These four photographs are part of the work From Here I Saw What Happened and I Cried, an elegiac sequence of images and text that addresses photography’s complicity in the reinforcement of racist ideas. In photographs African Americans have often been reduced to stereotypes and robbed of their individual identities. Weems’s work is not only a commentary on the representation of black people in millions of photographs, but it also responds to the status and perception of African Americans in the United States throughout history.
The artist rephotographed existing images: scientific, anthropological, documentary, and artistic photographs from the time of the American Civil War through the period of the civil rights movement. She used a red filter to diminish the pictures’ documentary authority and cropped each image to create a kind of telescopic view that emphasizes the viewer’s temporal distance from the subjects. Each picture is accompanied by text written by Weems, etched on a protective pane of glass. The series begins with a profile view of a dignified African woman looking to the right, as if toward the future, and it ends with the same image printed in reverse, so that she appears to look back over the gathered pictures—hence the title of the series. When the work is seen in its entirety, the short texts inscribed on the glass read like a bitter poem.
Publication excerpt from MoMA Highlights: 375 Works from The Museum of Modern Art, New York (New York: The Museum of Modern Art, 2019)
Carrie Mae Weems mined museum and university archives for photographs of slaves in the American South as well as other African Americans and Africans. She rephotographed and enlarged these appropriated images, printed them through colored filters—two blue images serve as bookends for a series printed in red—and framed them under sheets of glass etched with phrases such as, “you became a scientific profile” and “a negroid type.” Tracing a poetic narrative across a story of oppression, Weems said: “I was trying to heighten a kind of critical awareness around the way in which these photographs were intended” and give “the subject another level of humanity and another level of dignity that was originally missing in the photograph.”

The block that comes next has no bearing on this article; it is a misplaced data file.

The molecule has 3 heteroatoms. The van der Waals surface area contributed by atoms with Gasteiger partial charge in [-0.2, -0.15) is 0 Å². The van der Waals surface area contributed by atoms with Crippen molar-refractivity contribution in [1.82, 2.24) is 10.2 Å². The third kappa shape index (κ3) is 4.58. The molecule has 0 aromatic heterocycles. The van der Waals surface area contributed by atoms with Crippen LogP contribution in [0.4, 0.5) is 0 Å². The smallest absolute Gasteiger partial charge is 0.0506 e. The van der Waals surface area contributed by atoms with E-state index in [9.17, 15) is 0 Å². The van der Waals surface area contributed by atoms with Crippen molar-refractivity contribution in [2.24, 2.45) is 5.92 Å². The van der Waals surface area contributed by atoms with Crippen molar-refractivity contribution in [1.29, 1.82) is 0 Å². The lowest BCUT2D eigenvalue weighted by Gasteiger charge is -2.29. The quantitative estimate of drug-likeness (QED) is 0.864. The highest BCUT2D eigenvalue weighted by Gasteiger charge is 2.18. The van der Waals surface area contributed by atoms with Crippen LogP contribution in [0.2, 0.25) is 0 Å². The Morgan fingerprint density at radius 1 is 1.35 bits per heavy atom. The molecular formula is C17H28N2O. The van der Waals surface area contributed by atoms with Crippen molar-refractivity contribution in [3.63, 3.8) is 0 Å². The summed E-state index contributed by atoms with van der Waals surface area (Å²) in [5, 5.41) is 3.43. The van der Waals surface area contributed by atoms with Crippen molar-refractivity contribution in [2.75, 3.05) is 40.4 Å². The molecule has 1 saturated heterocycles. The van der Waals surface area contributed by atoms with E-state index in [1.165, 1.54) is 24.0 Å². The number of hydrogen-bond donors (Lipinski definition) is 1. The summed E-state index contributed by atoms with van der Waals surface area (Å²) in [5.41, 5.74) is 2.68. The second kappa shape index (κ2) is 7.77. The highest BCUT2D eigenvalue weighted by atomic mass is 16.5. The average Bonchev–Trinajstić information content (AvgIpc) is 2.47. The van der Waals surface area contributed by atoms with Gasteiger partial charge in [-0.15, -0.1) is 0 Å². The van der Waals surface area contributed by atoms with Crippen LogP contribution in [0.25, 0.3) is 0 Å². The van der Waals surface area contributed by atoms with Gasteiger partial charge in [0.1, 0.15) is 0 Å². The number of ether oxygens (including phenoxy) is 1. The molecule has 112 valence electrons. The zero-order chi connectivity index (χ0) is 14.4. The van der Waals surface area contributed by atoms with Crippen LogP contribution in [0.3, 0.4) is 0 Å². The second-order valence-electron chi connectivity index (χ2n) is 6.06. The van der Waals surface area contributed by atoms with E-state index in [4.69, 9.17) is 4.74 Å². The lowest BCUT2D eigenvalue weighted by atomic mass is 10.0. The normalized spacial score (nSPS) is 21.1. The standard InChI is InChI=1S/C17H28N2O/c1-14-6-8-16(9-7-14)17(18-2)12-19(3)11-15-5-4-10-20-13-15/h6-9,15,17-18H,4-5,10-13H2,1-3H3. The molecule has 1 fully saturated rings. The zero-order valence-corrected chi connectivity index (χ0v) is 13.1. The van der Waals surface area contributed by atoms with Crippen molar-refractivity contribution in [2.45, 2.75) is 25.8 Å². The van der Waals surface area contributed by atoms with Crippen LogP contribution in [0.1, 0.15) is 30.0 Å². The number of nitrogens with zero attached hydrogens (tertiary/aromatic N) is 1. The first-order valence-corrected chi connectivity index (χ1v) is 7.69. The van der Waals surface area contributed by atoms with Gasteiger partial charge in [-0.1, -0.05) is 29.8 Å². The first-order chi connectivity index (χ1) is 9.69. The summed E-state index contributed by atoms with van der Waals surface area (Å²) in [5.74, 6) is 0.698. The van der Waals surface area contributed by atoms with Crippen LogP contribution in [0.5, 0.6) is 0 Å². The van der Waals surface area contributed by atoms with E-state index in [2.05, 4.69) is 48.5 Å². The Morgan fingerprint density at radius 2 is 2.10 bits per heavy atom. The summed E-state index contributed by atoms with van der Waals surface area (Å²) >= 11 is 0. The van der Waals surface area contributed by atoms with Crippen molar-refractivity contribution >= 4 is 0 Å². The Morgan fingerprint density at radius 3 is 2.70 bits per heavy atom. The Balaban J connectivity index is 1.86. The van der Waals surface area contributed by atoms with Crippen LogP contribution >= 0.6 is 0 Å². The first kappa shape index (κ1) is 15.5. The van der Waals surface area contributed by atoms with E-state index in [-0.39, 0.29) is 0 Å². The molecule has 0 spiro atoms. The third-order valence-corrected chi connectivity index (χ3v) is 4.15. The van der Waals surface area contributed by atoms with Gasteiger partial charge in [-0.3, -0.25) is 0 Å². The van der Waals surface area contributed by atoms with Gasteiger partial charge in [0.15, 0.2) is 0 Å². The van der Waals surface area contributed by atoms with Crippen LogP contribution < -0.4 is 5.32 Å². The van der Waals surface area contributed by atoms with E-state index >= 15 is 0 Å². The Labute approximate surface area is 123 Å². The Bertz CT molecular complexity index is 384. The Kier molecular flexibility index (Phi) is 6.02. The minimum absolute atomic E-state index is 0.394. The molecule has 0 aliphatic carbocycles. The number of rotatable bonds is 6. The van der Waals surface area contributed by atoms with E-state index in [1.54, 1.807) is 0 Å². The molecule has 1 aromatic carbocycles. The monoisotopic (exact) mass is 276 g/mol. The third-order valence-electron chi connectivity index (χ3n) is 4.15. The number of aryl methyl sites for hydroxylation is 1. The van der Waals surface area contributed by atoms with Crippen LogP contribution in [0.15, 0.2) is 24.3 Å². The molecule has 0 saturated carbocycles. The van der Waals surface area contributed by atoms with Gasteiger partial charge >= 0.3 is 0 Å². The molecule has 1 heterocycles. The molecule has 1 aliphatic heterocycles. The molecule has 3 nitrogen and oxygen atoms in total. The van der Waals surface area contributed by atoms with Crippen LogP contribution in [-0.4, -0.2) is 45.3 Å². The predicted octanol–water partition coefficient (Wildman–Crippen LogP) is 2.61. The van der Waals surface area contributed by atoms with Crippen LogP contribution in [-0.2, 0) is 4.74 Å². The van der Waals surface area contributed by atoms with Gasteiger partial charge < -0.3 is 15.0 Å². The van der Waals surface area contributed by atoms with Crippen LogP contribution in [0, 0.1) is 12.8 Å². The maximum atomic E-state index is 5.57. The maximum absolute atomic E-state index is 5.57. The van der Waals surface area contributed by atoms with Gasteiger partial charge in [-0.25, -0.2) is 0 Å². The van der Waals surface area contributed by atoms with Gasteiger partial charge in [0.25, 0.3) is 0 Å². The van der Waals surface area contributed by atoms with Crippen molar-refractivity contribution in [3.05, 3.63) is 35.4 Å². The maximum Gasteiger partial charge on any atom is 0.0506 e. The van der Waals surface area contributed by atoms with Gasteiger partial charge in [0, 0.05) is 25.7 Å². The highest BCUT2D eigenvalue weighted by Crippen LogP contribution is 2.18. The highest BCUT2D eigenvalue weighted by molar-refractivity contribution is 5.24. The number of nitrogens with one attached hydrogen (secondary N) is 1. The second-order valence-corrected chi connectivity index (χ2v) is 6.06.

Additional text from Seeing Through Photographs online course, Coursera, 2016
On the occasion of an exhibition of African Americans in early photography, Weems was invited by The J. Paul Getty Museum to comb through their photography collection. She selected nineteenth- and twentieth- century photographs of black men and women, from the time they were forced into slavery in the United States to the present, then rephotographed the pictures, enlarged them, and toned them in red. Each photograph is framed under a sheet of glass inscribed with a text written by the artist, evoking the layers of prejudice imposed on the depicted men and women. Weems's work offers a contemporary reading of this historical group of images.
Gallery label from Out of Time: A Contemporary View, August 30, 2006–April 9, 2007.